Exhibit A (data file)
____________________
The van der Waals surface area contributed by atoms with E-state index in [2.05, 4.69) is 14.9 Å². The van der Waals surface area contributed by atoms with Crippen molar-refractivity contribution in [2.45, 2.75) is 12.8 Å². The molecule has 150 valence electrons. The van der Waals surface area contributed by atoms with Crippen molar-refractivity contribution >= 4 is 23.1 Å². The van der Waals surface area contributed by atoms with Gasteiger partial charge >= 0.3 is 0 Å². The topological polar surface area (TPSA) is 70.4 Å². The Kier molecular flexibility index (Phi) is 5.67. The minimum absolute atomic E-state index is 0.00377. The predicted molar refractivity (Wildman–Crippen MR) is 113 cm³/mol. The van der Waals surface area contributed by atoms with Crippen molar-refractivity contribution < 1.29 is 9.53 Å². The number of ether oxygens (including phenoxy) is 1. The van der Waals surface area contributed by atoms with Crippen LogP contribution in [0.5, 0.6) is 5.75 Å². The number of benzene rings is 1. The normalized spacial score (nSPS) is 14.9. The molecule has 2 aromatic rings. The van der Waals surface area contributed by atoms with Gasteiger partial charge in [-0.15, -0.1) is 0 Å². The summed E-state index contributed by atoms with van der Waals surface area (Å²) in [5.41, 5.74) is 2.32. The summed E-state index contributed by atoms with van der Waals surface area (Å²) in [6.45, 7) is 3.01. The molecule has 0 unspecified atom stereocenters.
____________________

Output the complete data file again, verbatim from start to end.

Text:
The van der Waals surface area contributed by atoms with E-state index in [2.05, 4.69) is 14.9 Å². The van der Waals surface area contributed by atoms with Crippen molar-refractivity contribution in [2.45, 2.75) is 12.8 Å². The molecule has 150 valence electrons. The van der Waals surface area contributed by atoms with Crippen molar-refractivity contribution >= 4 is 23.1 Å². The van der Waals surface area contributed by atoms with Gasteiger partial charge >= 0.3 is 0 Å². The topological polar surface area (TPSA) is 70.4 Å². The Kier molecular flexibility index (Phi) is 5.67. The minimum absolute atomic E-state index is 0.00377. The predicted molar refractivity (Wildman–Crippen MR) is 113 cm³/mol. The van der Waals surface area contributed by atoms with Crippen molar-refractivity contribution < 1.29 is 9.53 Å². The number of ether oxygens (including phenoxy) is 1. The van der Waals surface area contributed by atoms with Crippen LogP contribution in [0.5, 0.6) is 5.75 Å². The number of benzene rings is 1. The normalized spacial score (nSPS) is 14.9. The molecule has 2 aromatic rings. The van der Waals surface area contributed by atoms with Gasteiger partial charge in [-0.15, -0.1) is 0 Å². The summed E-state index contributed by atoms with van der Waals surface area (Å²) in [5.41, 5.74) is 2.32. The summed E-state index contributed by atoms with van der Waals surface area (Å²) in [6.45, 7) is 3.01. The molecule has 0 unspecified atom stereocenters.